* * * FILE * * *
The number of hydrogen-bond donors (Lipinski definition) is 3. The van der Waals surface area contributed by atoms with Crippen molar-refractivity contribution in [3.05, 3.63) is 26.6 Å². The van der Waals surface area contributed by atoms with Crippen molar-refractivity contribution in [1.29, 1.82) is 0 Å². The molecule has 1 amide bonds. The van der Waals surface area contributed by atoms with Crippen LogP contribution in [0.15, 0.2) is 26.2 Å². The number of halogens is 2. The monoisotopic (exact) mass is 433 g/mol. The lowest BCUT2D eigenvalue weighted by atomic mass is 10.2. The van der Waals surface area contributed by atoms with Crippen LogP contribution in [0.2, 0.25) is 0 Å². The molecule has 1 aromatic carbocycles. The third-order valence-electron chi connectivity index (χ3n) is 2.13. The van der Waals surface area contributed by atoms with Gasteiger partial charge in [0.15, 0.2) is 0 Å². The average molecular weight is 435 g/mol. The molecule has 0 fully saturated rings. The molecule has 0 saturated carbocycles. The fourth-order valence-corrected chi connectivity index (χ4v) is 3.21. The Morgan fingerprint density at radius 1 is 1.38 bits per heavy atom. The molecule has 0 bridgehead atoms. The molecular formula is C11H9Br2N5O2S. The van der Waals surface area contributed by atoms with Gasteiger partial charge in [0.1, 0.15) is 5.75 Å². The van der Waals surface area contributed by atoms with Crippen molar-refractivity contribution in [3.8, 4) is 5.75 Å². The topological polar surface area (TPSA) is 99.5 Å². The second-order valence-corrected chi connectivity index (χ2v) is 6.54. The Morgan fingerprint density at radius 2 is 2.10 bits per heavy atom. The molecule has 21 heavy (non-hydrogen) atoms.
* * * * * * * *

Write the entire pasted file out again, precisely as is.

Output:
The number of hydrogen-bond donors (Lipinski definition) is 3. The van der Waals surface area contributed by atoms with Crippen molar-refractivity contribution in [3.05, 3.63) is 26.6 Å². The van der Waals surface area contributed by atoms with Crippen molar-refractivity contribution in [1.29, 1.82) is 0 Å². The molecule has 1 amide bonds. The van der Waals surface area contributed by atoms with Crippen LogP contribution in [0.15, 0.2) is 26.2 Å². The number of halogens is 2. The monoisotopic (exact) mass is 433 g/mol. The lowest BCUT2D eigenvalue weighted by atomic mass is 10.2. The van der Waals surface area contributed by atoms with Crippen LogP contribution in [0.2, 0.25) is 0 Å². The molecule has 1 aromatic carbocycles. The third-order valence-electron chi connectivity index (χ3n) is 2.13. The van der Waals surface area contributed by atoms with Gasteiger partial charge in [0.15, 0.2) is 0 Å². The average molecular weight is 435 g/mol. The molecule has 0 fully saturated rings. The molecule has 0 saturated carbocycles. The fourth-order valence-corrected chi connectivity index (χ4v) is 3.21. The Morgan fingerprint density at radius 1 is 1.38 bits per heavy atom. The molecule has 0 bridgehead atoms. The molecular formula is C11H9Br2N5O2S. The van der Waals surface area contributed by atoms with Gasteiger partial charge in [0.1, 0.15) is 5.75 Å². The van der Waals surface area contributed by atoms with Crippen molar-refractivity contribution in [3.8, 4) is 5.75 Å². The topological polar surface area (TPSA) is 99.5 Å². The second-order valence-corrected chi connectivity index (χ2v) is 6.54. The Morgan fingerprint density at radius 2 is 2.10 bits per heavy atom. The molecule has 21 heavy (non-hydrogen) atoms.